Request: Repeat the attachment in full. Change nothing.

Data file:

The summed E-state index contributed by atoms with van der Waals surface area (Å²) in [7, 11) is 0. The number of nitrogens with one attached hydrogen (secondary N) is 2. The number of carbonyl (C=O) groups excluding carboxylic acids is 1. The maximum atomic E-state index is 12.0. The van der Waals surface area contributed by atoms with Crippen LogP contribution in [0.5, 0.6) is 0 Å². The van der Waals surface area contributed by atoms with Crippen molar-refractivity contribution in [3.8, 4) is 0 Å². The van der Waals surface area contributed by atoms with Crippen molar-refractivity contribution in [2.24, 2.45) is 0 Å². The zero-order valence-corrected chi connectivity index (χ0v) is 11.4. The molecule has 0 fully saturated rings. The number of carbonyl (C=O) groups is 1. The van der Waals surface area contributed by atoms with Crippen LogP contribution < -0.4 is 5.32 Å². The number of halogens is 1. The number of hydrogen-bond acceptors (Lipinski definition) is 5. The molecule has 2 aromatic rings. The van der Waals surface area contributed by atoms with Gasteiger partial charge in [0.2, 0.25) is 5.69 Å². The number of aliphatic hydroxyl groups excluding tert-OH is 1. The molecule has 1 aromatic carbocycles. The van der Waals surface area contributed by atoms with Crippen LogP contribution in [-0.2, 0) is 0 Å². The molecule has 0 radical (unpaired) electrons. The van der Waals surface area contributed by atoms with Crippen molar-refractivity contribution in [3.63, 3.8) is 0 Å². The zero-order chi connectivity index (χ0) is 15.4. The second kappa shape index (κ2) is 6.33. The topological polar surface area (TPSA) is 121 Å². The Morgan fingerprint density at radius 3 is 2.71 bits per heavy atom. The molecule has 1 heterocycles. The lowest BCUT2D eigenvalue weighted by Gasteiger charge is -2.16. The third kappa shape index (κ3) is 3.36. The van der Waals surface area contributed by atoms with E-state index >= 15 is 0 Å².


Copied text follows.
The summed E-state index contributed by atoms with van der Waals surface area (Å²) in [7, 11) is 0. The number of nitrogens with one attached hydrogen (secondary N) is 2. The number of carbonyl (C=O) groups excluding carboxylic acids is 1. The maximum atomic E-state index is 12.0. The van der Waals surface area contributed by atoms with Crippen LogP contribution in [0.5, 0.6) is 0 Å². The van der Waals surface area contributed by atoms with Crippen molar-refractivity contribution in [3.8, 4) is 0 Å². The van der Waals surface area contributed by atoms with Crippen molar-refractivity contribution in [2.24, 2.45) is 0 Å². The zero-order valence-corrected chi connectivity index (χ0v) is 11.4. The molecule has 0 fully saturated rings. The number of carbonyl (C=O) groups is 1. The van der Waals surface area contributed by atoms with Crippen LogP contribution < -0.4 is 5.32 Å². The number of halogens is 1. The number of hydrogen-bond acceptors (Lipinski definition) is 5. The molecule has 2 aromatic rings. The van der Waals surface area contributed by atoms with Gasteiger partial charge in [0.2, 0.25) is 5.69 Å². The number of aliphatic hydroxyl groups excluding tert-OH is 1. The molecule has 1 aromatic carbocycles. The van der Waals surface area contributed by atoms with Crippen LogP contribution in [-0.2, 0) is 0 Å². The molecule has 0 radical (unpaired) electrons. The van der Waals surface area contributed by atoms with Crippen molar-refractivity contribution in [3.63, 3.8) is 0 Å². The zero-order chi connectivity index (χ0) is 15.4. The second kappa shape index (κ2) is 6.33. The topological polar surface area (TPSA) is 121 Å². The Morgan fingerprint density at radius 3 is 2.71 bits per heavy atom. The molecule has 1 heterocycles. The lowest BCUT2D eigenvalue weighted by Gasteiger charge is -2.16. The third kappa shape index (κ3) is 3.36. The van der Waals surface area contributed by atoms with E-state index >= 15 is 0 Å².